The Japanese bombed the U.S. naval base at Hawaii's Pearl Harbor on Dec. 7, 1941, in an attempt to destroy the U.S. Navy's Pacific fleet. The bombing caused the deaths of more than 2,500 Americans, and an additional 1,000 were wounded during the attack.
The attack was motivated by bitterness over trade embargoes and economic sanctions the United States had levied against Japan in an attempt to quell Japan's expansionism. During the Japanese attack on Pearl Harbor, the battleship USS Arizona was completely destroyed when a 1,800-pound bomb was dropped on its deck; over 1,000 trapped men perished inside as it sank. Another battleship, the USS Oklahoma, capsized due to damage caused by the bombing. A total of 18 ships sank or were beached that day, while aircraft located at the base saw a similar fate, with around 300 crippled or destroyed.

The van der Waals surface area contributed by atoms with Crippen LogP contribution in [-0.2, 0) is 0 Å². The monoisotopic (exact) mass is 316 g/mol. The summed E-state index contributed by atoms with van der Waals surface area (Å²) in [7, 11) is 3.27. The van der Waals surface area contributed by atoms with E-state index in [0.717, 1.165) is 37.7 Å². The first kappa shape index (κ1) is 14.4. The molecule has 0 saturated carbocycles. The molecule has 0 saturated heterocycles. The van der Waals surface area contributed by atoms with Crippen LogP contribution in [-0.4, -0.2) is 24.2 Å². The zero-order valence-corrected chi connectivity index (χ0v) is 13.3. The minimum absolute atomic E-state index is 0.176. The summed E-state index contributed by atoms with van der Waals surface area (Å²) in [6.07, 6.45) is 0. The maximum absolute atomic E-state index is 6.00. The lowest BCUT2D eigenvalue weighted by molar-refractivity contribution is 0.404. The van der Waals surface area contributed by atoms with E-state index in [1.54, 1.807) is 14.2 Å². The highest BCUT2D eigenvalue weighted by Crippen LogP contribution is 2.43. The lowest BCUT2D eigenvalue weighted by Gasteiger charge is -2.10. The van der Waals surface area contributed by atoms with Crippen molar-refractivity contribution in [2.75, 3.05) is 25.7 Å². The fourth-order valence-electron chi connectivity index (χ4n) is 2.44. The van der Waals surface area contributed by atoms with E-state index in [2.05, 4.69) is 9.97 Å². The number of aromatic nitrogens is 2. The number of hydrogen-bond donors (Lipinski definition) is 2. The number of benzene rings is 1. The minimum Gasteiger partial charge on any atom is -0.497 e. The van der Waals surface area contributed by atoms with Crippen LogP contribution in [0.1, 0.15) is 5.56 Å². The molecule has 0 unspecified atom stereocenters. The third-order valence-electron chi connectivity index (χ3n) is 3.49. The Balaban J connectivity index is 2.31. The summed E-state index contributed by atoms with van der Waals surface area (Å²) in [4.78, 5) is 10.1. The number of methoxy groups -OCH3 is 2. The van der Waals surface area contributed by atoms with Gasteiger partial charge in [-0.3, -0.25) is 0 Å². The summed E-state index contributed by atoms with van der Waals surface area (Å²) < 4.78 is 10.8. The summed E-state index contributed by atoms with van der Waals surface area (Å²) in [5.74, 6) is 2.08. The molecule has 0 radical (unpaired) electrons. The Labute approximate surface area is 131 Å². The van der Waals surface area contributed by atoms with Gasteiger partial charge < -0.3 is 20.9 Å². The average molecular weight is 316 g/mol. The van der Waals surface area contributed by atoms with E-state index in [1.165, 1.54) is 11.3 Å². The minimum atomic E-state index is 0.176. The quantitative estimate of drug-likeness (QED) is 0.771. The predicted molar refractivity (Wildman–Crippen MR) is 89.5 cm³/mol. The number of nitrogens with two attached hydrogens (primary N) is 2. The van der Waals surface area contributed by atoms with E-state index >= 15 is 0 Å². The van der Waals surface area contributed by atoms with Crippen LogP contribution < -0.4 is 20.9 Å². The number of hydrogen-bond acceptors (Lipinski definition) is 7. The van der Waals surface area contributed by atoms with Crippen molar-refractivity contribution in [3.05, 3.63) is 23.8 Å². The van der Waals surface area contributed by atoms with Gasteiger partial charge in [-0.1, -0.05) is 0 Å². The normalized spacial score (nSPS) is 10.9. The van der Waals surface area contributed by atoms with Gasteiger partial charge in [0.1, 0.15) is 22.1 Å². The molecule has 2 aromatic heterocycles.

While the Japanese had anticipated that the bombing would prompt the United States to lift economic sanctions against their country, the result of the bombing was a declaration of war against Japan by President Franklin D. Roosevelt on Dec. 8, 1941. Japan's allies, Italy and Germany, declared war on the United States just three days later, which led to the United States declaring against those two countries as well, officially catapulting the country into World War II.